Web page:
We should also consider the power that is implied through the assumption that “professionals” have superior medical knowledge, skills and expertise in relation to the community care service user. Often, care plans are based upon the medical model; the impairment is seen as the problem and the service users dependence is emphasized (Adams et al, 2002). Thompson (2001) says social work should take a “demedicalised” stance and look past the pathology, utilizing the social model of disability as described by Adams et al (2002). The social model suggests the service users needs should be considered in a much wider context, ensuring their social and mental health are given equal consideration to their medical needs. Viewing societal constraints as the problem, and not the individual, creates the frame of mind to consider how to remove barriers to mainstream social, political and economic life. Social workers should liase with service users and look towards a solution-focused (not impairment-focused) care plan whereby barriers are identified and solutions sought collaboratively, utilizing strengths.
Social workers are trained to critically reflect on their practice to ensure they continually monitoring their reactions to, and engagement with, service users. Critically reflective practice is crucial in anti-oppressive and anti-discriminatory work. Until recently, community carers were not trained in such practice and therefore were more likely to repeat oppressive practices over and over as they maybe not be aware of the implicit discriminatory messages of some behaviours. The issue is tackled by new regulations, which require all paid carers to hold an NVQ qualification. The NVQ requires carers to consider issues of discrimination and oppression, and look at significant elements of their own identity. It is important this training is followed up by regular supervision and support (Thompson 2003). Care can be stressful, and it is crucial that steps are taken to minimise pressure, where possible, and for managers/social workers to take the opportunity to debrief with carers as necessary.
The ability to identify and promote non-discriminatory and anti-oppressive practice and procedure is a focal point of the social work value base (Training Organisation for Personal Social Services, 1989). Social workers must maintain awareness of the value base by using a variety of strategies to ensure service users are not discriminated against. The aforementioned strategies mean the social work value base is referred to, and reflected upon on a regular basis; it makes it a working, “live” document. All of the aforementioned strategies are referred to within the value base as issued raised by service users.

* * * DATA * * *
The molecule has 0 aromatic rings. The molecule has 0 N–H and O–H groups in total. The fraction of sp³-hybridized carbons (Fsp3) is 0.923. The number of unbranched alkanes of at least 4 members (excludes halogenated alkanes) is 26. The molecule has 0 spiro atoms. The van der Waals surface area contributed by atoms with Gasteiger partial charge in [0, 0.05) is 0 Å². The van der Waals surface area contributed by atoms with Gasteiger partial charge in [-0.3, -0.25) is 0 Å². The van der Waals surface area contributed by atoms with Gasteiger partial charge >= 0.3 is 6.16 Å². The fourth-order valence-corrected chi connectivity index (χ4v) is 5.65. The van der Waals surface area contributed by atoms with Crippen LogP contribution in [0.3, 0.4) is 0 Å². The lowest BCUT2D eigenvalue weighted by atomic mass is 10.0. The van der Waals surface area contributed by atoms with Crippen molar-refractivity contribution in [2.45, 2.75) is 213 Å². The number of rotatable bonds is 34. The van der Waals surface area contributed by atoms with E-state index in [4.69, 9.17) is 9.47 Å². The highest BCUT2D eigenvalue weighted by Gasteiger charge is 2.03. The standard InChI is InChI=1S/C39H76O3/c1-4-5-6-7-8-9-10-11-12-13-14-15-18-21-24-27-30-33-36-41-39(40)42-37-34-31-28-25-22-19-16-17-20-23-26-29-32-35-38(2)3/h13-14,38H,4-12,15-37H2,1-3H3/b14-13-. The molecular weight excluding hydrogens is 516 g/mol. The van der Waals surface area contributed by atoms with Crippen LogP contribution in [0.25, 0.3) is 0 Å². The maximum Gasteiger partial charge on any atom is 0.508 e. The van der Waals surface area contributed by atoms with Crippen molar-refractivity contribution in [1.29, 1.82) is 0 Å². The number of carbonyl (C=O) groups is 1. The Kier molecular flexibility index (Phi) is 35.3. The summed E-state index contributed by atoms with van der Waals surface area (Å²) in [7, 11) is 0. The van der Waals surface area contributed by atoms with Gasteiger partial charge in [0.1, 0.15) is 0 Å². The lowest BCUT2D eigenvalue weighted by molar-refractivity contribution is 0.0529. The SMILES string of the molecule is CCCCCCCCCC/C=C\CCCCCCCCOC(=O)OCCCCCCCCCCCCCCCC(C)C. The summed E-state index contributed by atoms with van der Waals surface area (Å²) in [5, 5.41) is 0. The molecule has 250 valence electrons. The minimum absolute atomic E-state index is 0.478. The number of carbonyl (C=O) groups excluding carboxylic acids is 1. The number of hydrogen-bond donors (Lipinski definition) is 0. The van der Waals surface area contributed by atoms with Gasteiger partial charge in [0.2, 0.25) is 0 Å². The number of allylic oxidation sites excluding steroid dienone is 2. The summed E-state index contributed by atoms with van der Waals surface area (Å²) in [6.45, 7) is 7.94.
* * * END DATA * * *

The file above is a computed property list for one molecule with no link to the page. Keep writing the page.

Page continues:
Anti-discriminatory and anti-oppressive practices are once again key focus areas for social workers and carers alike. It is encouraging that all workers are required to consider such issues within their training and as part of their value base, and steps are being taken to empower service users by facilitating the co-ordination and funding of their own care package. It remains the case that many care-receivers live with friends/family, who ultimately are in a position of considerable power over the service user, which can lead to oppression and discrimination.
Adams, Robert et al (eds) 2002 Critical Practice in Social Work. Basingstoke, Palgrave.
Banks, S (1995) Ethics and Values in Social Work. Macmillan Press LTD, London
Blackmore, k (2003) Social Policy: An Introduction. 2nd Ed. Buckingham, Open University Press
Elder-Woodward, J (2001) Making Sense of Community Care – Recent Initiatives: A service user’s perspective; or, Farewell to Welfare – The perspective of an ungrateful bastard. Retrieved 16th August 2005 from: http://www.leeds.ac.uk/disability-studies/archiveuk/elderwood/CCPS paper3 (Times12).pdf
Thompson, Neil (2001) Anti-discriminatory Practice 3rd Ed. Basingstoke, Palgrave.
Thompson, Neil (2003) Promoting Equality: Challenging Discrimination and Oppression 2nd Ed. New York, Palgrave
Training Organisation for Personal Social Services (2001) National Occupational Standards for Social Work. Topps, Leeds